Study Finds Black Students Who Used School Vouchers Are More Likely to Attend College

 A new report from the Brookings Institution finds that school vouchers have a significant impact on the college enrollment rates of African Americans. The study tracked elementary school students who were offered tuition vouchers for private schools from the New York School Choice Scholarships Foundation. Overall, the study found that students who were part of the voucher program did not go on to enroll in college at a greater rate than students as whole. But the results showed that African American students who went to private or parochial schools under the voucher program were 24 percent more likely to enroll in college. And Black students who benefited from vouchers were twice as likely as other students to enroll in highly selective colleges and universities.

The report was authored by Matthew M. Chingos, director of the Brown Center on Education Policy at the Brookings Institution and Paul E. Peterson, the Henry lee Shattuck Professor of Government at Harvard University. You can download the complete report here.

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1 COMMENT

  1. There should be nothing surprising about the finding that African American students who went to a private school under the voucher program were 24 percent more likely to enroll in college. The report is worded as if the voucher program were the determining factor for college enrollment. The fact is that the overall benefits of attendance at a private school are the cause. School vouchers have the impact because they are entre’ to the private schools that are better equipped to provide a quality education than are many of the public schools. Many public schools, particularly those in urban areas with high concentrations of African American students, poorer quality facilities, and fewer teachers prepared to earnestly work with minority populations do not have the facilities to prepare and motivate students for college as can the more favorably endowed private schools.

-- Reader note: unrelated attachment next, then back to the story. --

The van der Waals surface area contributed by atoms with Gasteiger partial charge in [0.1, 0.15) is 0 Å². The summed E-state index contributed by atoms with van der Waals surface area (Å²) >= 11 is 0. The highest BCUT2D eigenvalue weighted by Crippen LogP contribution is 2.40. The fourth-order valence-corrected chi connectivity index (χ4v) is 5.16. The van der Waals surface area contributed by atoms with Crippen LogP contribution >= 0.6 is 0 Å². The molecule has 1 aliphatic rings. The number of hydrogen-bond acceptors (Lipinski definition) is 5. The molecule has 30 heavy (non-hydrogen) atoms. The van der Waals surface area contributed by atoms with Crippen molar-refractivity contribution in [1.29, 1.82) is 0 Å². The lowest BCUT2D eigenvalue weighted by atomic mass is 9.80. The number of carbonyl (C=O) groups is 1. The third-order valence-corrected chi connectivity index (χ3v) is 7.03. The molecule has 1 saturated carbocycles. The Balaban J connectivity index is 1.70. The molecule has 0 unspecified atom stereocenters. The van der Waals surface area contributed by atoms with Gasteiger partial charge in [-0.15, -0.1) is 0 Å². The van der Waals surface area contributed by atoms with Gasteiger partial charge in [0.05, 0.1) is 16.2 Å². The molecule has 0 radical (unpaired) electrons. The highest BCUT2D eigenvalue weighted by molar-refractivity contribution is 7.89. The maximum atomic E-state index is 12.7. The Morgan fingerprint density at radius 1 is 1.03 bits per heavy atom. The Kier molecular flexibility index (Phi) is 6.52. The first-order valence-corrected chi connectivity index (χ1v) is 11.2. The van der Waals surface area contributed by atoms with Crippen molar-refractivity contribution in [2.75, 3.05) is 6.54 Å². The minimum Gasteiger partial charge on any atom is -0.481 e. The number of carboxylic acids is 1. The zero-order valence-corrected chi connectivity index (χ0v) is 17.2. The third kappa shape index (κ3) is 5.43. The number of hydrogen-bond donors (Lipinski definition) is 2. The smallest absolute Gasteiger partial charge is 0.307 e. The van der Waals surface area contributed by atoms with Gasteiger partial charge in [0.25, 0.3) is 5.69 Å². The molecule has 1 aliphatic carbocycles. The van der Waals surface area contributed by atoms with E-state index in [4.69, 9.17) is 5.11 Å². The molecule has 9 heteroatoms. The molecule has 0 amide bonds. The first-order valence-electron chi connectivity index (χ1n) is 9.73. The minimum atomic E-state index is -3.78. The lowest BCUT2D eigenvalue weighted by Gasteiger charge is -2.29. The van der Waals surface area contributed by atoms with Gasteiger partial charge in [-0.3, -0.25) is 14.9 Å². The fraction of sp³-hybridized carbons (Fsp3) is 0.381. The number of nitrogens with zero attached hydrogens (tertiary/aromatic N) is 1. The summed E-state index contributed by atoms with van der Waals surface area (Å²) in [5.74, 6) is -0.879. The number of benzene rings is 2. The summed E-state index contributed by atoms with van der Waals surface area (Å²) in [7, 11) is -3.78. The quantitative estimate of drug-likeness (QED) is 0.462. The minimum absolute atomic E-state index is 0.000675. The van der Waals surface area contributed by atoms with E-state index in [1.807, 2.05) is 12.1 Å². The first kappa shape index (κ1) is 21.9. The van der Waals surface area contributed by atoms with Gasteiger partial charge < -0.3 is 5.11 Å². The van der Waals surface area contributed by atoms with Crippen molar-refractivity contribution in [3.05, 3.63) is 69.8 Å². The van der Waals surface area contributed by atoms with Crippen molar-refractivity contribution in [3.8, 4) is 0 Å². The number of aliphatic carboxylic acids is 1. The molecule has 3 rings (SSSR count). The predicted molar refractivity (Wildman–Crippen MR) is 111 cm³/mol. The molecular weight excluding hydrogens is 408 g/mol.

If this is a ploy for pushing for vouchers, let us not lose sight of the fact that long standing racism is the reason for the need for vouchers. The playing field can not be levelled by giving vouchers to students who would have done just as well without vouchers. All they needed was an opportunity for a decent education.

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